1. Functions of the Kidney...

    As a Homeostatic Organ:
    Intake = Output

    • Excretion of Metabolic Wastes
    • Regulation of Volume and Composition of ECF
    • Regulation of Acid-Base Balance
  2. Function of Kidney...

    As an Endocrine Organ
    Production of:

    EPO- reg. RBC production

    Calcitriol- (1,25(OH)2 - Vit. D3 - Reg. Ca and Phosphate metabolism

    Renin, Bradykinins, Prostaglandins- reg. systemic and local (renal) hemodynamics- key factors in arterial hypertension
  3. Metabolic fxns of Kindey
    Key site for glycolysis, gluconeogenesis, proteolysis
  4. Renal Blood supply is normally
    20% of Cardiac Output; 99% blood flow goes to Cortex, 1% goes to Medulla
  5. Fxnal and Structural unit of the Kidney, composed of a and its b.

    a = Glomerulus

    b = Tubule
  6. Outer part of the Kidney

    Most nephrons reside here
  7. Inner part of Kidney

    specialized nephrons within the Juxtamedullary have a greater concentrating ability
  8. Filtration Occurs in the a, resorption of water mainly occurs in b.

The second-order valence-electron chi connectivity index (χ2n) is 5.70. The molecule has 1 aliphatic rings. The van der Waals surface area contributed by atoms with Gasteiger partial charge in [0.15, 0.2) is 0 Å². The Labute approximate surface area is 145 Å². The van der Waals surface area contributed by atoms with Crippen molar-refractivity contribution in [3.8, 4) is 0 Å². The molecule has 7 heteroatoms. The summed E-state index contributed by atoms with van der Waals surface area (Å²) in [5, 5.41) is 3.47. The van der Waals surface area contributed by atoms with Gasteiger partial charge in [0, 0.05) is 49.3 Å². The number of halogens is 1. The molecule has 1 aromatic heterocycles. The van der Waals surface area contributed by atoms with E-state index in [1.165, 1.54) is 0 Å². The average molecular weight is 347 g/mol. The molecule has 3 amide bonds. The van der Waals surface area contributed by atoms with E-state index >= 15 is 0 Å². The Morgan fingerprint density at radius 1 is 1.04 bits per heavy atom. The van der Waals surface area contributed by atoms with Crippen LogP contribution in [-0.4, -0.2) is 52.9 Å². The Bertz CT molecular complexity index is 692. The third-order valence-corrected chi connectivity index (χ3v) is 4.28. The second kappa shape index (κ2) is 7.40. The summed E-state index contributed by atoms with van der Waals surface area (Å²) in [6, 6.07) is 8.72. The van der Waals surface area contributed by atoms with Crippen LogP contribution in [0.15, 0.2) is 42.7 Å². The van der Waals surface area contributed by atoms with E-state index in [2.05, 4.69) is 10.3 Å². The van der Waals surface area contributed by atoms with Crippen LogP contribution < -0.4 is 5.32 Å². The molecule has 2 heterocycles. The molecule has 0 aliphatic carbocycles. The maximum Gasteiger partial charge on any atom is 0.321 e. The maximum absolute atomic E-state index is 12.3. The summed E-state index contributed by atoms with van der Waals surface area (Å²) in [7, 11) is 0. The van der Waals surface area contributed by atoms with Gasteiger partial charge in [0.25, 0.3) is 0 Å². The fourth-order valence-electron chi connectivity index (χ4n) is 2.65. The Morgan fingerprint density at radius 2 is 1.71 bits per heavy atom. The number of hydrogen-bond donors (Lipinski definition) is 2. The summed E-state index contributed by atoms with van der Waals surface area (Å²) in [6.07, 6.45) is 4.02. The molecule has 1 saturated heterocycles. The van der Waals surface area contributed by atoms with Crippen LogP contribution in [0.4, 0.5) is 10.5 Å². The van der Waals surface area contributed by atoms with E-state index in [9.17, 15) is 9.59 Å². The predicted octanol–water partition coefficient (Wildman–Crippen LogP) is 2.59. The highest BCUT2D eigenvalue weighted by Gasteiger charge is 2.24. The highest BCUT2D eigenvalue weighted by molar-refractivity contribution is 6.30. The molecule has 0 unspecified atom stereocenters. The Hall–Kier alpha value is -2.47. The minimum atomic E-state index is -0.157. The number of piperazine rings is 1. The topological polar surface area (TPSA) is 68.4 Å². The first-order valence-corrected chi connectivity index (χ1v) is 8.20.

a= Cortex

    b= Medulla
  9. Urine flows to a under pressure, where it is collected and transmitted to b via c, which are smooth muscle tubes.
    a = renal pelvis

    b = urinal bladder

    c = ureters
  10. Backflow of urine is prevented by a functional valve at a.

    The Neck of the bladder has b at the conjunction with the urethra.
    a = Uretero- vesicular junction

    b = internal sphincter
  11. Types of nephrons

  12. Capillary beds in the kidney
    Glomerular - under high pressure for filtering

    Peritubular - situated around the tubule at low pressure

    Permits large volumes of fluid to be filtered and reabsorbed
  13. Renal Circulation
    Renal A -> Interlobar Aa --> Arcuate aa --> Interlobular aa--> Afferent Arterioles --> Glomerular capillaries --> Efferent arterioles --> Vasa Recta --> Peritubular capillaries
  14. JG Apparatus
    Aff. Arterioles + Efferent + JG cells + Macula Densa
  15. Filtration
    Conversion of Blood plasma into primary tubular fluid- glomerular filtrate

    Occurs in the Glomerulus, through semipermeable walls of glom- caps.
  16. Arterial Pressure provides the a necessary for filtration. It is controlled by b.
    a = driving hydrostatic pressure

    b = Afferent and Efferent Arterioles
  17. Structure of Glomerular capillary wall

    Creates barrier to forces favoring and opposing filtration
    Capillary endothelium- single cell layer forming multiple fenestrae

    Glomerular basement membrane- acellular; arranged in 3 layers

    Visceral endothelium- podocytes
  18. Forces of Filtration
    Hydrostatic and Oncotic Pressure
  19. GFR =
    Kf x [( PGC - PBS) - (∏GC - ∏BS)]

    • ([ ] = Net Filtration Pressure)
    • Kf = Coefficient of ultrafiltration